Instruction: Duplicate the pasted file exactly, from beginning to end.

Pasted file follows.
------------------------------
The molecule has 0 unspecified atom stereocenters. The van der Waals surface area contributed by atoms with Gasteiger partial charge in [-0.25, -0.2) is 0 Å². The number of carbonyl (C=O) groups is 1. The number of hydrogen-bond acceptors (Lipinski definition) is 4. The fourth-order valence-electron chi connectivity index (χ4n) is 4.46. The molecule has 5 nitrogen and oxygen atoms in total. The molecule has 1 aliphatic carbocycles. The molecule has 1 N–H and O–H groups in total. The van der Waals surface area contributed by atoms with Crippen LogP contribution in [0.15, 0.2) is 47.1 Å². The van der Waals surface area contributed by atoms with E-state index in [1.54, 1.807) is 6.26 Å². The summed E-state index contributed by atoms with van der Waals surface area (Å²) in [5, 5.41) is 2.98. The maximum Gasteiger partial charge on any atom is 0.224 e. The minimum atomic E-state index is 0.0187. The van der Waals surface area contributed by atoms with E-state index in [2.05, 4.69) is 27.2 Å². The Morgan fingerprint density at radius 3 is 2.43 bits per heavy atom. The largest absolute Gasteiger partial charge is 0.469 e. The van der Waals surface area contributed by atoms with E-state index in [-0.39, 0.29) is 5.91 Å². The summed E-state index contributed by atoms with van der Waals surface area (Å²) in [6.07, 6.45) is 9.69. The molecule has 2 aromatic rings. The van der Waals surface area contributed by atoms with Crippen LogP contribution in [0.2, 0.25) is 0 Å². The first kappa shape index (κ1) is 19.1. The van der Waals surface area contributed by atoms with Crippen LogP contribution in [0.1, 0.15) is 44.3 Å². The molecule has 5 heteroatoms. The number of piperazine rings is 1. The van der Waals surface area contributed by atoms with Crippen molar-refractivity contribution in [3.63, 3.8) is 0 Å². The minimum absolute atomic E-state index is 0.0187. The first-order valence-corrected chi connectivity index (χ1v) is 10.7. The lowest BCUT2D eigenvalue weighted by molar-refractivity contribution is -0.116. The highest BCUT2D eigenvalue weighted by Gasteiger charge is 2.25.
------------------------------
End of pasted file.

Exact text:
The molecule has 0 unspecified atom stereocenters. The van der Waals surface area contributed by atoms with Gasteiger partial charge in [-0.25, -0.2) is 0 Å². The number of carbonyl (C=O) groups is 1. The number of hydrogen-bond acceptors (Lipinski definition) is 4. The fourth-order valence-electron chi connectivity index (χ4n) is 4.46. The molecule has 5 nitrogen and oxygen atoms in total. The molecule has 1 aliphatic carbocycles. The molecule has 1 N–H and O–H groups in total. The van der Waals surface area contributed by atoms with Crippen LogP contribution in [0.15, 0.2) is 47.1 Å². The van der Waals surface area contributed by atoms with E-state index in [1.54, 1.807) is 6.26 Å². The summed E-state index contributed by atoms with van der Waals surface area (Å²) in [5, 5.41) is 2.98. The maximum Gasteiger partial charge on any atom is 0.224 e. The minimum atomic E-state index is 0.0187. The van der Waals surface area contributed by atoms with E-state index in [2.05, 4.69) is 27.2 Å². The Morgan fingerprint density at radius 3 is 2.43 bits per heavy atom. The largest absolute Gasteiger partial charge is 0.469 e. The van der Waals surface area contributed by atoms with E-state index in [-0.39, 0.29) is 5.91 Å². The summed E-state index contributed by atoms with van der Waals surface area (Å²) in [6.07, 6.45) is 9.69. The molecule has 2 aromatic rings. The van der Waals surface area contributed by atoms with Crippen LogP contribution in [0.2, 0.25) is 0 Å². The first kappa shape index (κ1) is 19.1. The van der Waals surface area contributed by atoms with Crippen LogP contribution in [0.1, 0.15) is 44.3 Å². The molecule has 5 heteroatoms. The number of piperazine rings is 1. The van der Waals surface area contributed by atoms with Crippen molar-refractivity contribution in [3.63, 3.8) is 0 Å². The minimum absolute atomic E-state index is 0.0187. The first-order valence-corrected chi connectivity index (χ1v) is 10.7. The lowest BCUT2D eigenvalue weighted by molar-refractivity contribution is -0.116. The highest BCUT2D eigenvalue weighted by Gasteiger charge is 2.25.